From my own parents, and their lead, it was to keep sacred the ties with our faith, keep close to those we love, and once we had our own kids to make sure to stay at home and develop family traditions with them. That grandparents, and traditions with extended family would have to fill in around what we did with our family. Would it always go smoothly? No. Just do your best. And most importantly think of the kids.
A lot of the advice I have received from friends and other family members over the years has been very similar. As Rent-a-Dad and I have built a family through non-traditional means, the same advice has rung true. Friends have still stressed how important it is to build traditions with these children we love and care for; and how they admire that we are doing so with the birth families and still trying to hold some of our own traditions intact.
By those standards and advice, I hadn’t done anything wrong. I was listening to all those involved in creating family traditions with our kids and trying to make everyone feel heard. It was my extended family that was feeling left out (or rather one member) and marginalized because he didn’t want change to come to the traditions he grew up with. He wanted me to send our kids home to their birth families and celebrate with my family not with Rent-a-Dad included, or if Rent-a-Dad was he had to follow “our traditions”. The funny thing? This family member and the traditions he wanted held sacred were not always so important to him when I was a kid. His way and what he wanted was important. The same thing held true here. His priorities needed to come first. He did not want to be flexible and involve others unless it was his choice, his decision, his rules. That is fine in his own residence with his family.
It is important to evaluate relationships from time to time as well. Toxicity exists. At the holidays toxic relationships make memories painful and hearts heavy with sadness instead of letting the magic of children’s joy ring out or the uplifting words from a good sermon wrap you in warmth and light.
The holidays, and the traditions around them are supposed to wrap us all in love, magic, and fill our hearts with all things positive and good so we feel renewed and ready to begin this yearly cycle of birth, death and renewal all over again.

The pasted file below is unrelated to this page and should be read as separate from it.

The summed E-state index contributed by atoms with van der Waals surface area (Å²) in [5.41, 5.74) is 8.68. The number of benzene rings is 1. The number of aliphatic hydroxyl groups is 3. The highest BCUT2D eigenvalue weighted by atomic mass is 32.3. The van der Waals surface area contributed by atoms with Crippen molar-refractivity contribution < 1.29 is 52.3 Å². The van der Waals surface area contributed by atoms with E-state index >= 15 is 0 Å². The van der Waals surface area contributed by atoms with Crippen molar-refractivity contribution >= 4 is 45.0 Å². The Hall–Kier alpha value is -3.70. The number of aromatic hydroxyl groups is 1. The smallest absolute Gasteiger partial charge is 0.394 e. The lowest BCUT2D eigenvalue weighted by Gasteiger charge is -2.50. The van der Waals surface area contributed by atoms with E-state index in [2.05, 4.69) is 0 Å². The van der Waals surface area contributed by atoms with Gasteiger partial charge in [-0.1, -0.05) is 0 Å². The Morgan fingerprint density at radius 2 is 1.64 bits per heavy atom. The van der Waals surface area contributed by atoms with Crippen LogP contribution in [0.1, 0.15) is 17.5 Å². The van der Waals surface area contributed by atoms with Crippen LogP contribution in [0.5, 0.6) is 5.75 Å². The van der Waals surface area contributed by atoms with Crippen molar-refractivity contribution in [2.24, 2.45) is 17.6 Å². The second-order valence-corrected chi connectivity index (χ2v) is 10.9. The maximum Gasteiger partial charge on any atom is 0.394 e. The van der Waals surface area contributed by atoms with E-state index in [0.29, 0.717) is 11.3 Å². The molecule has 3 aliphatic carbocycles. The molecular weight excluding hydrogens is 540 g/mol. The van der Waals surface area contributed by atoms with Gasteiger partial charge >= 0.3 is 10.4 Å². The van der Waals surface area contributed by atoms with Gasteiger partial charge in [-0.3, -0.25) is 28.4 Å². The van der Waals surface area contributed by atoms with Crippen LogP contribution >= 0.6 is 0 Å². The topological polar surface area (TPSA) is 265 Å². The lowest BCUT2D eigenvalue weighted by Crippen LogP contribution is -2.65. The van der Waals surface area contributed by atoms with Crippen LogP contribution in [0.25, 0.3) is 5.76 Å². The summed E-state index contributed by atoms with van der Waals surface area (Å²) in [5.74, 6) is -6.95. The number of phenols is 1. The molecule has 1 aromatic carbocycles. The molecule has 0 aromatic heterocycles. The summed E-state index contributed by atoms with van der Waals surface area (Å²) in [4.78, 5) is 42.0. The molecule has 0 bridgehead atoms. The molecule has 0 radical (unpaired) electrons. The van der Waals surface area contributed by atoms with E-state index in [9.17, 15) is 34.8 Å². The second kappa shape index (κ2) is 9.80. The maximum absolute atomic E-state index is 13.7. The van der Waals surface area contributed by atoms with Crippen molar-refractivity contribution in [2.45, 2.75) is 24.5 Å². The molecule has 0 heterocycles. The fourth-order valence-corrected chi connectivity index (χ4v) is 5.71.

As I am wrapping up my reflection of 2018, and hoping for something a bit lighter and brighter in 2019, I want to remember a few things about traditions.
Traditions are NOT meant to be:
- Hard and fast
- Burdens that make you, or others, feel left out
Traditions ARE supposed to:
- Be source of identity
- Bring magic/ light into your life
- Be powerful and uplifting
- Be done with a purpose (require thought, care and consideration)
- Provide reassurance that all will be right (a sense of comfort)
- Be done with love
- Be (most importantly) what you make of them
If you have been following our blog then this post might bring up a memory of another post we made about traditions and the need for flexibility. The post, Traditions: Cornerstones, Hassles, or Non-Existent, was also a reflection in a way, about our journey into what traditions mean in the foster care system and how our own thoughts on traditions have evolved. I think back often to this original post and my advice to others as I am still journeying forward. It closed with similar sentiments “Focus on the happy messy moments, no matter how small (time or space), as they are the ones you will always remember and hold dear!”.
While struggling with the anger of the words that made me question how Rent-a-Dad and I were going about establishing our own traditions, I did a lot of reading, reflecting and talking to others. A post from another blog helped me in my journey to squarely being on my foundation is Creating a Positive Family Culture: The Importance of Establishing Family Traditions.